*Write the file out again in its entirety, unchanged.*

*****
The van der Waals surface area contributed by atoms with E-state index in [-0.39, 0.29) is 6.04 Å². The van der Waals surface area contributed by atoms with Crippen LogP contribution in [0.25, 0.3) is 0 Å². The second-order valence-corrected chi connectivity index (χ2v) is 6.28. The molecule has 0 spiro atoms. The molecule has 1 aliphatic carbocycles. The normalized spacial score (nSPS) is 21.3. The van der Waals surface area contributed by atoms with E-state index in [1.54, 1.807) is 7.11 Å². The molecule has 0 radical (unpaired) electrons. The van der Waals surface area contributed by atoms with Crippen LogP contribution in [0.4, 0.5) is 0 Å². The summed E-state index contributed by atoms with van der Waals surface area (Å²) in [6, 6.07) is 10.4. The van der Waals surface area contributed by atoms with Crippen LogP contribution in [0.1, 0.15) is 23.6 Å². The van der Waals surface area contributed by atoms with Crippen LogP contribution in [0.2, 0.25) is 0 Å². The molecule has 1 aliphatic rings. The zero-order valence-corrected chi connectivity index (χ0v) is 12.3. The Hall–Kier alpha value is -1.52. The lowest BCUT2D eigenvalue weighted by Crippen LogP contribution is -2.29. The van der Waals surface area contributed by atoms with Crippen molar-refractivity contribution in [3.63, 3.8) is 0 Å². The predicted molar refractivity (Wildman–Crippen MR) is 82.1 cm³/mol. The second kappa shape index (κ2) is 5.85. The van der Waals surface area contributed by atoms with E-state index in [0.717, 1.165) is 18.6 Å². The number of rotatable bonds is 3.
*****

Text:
The van der Waals surface area contributed by atoms with E-state index in [-0.39, 0.29) is 6.04 Å². The van der Waals surface area contributed by atoms with Crippen LogP contribution in [0.25, 0.3) is 0 Å². The second-order valence-corrected chi connectivity index (χ2v) is 6.28. The molecule has 0 spiro atoms. The molecule has 1 aliphatic carbocycles. The normalized spacial score (nSPS) is 21.3. The van der Waals surface area contributed by atoms with E-state index in [1.54, 1.807) is 7.11 Å². The molecule has 0 radical (unpaired) electrons. The van der Waals surface area contributed by atoms with Crippen LogP contribution in [0.4, 0.5) is 0 Å². The summed E-state index contributed by atoms with van der Waals surface area (Å²) in [6, 6.07) is 10.4. The van der Waals surface area contributed by atoms with Crippen LogP contribution in [0.1, 0.15) is 23.6 Å². The van der Waals surface area contributed by atoms with Crippen LogP contribution in [0.2, 0.25) is 0 Å². The molecule has 1 aliphatic rings. The zero-order valence-corrected chi connectivity index (χ0v) is 12.3. The Hall–Kier alpha value is -1.52. The lowest BCUT2D eigenvalue weighted by Crippen LogP contribution is -2.29. The van der Waals surface area contributed by atoms with Crippen molar-refractivity contribution in [3.63, 3.8) is 0 Å². The predicted molar refractivity (Wildman–Crippen MR) is 82.1 cm³/mol. The second kappa shape index (κ2) is 5.85. The van der Waals surface area contributed by atoms with E-state index in [0.717, 1.165) is 18.6 Å². The number of rotatable bonds is 3.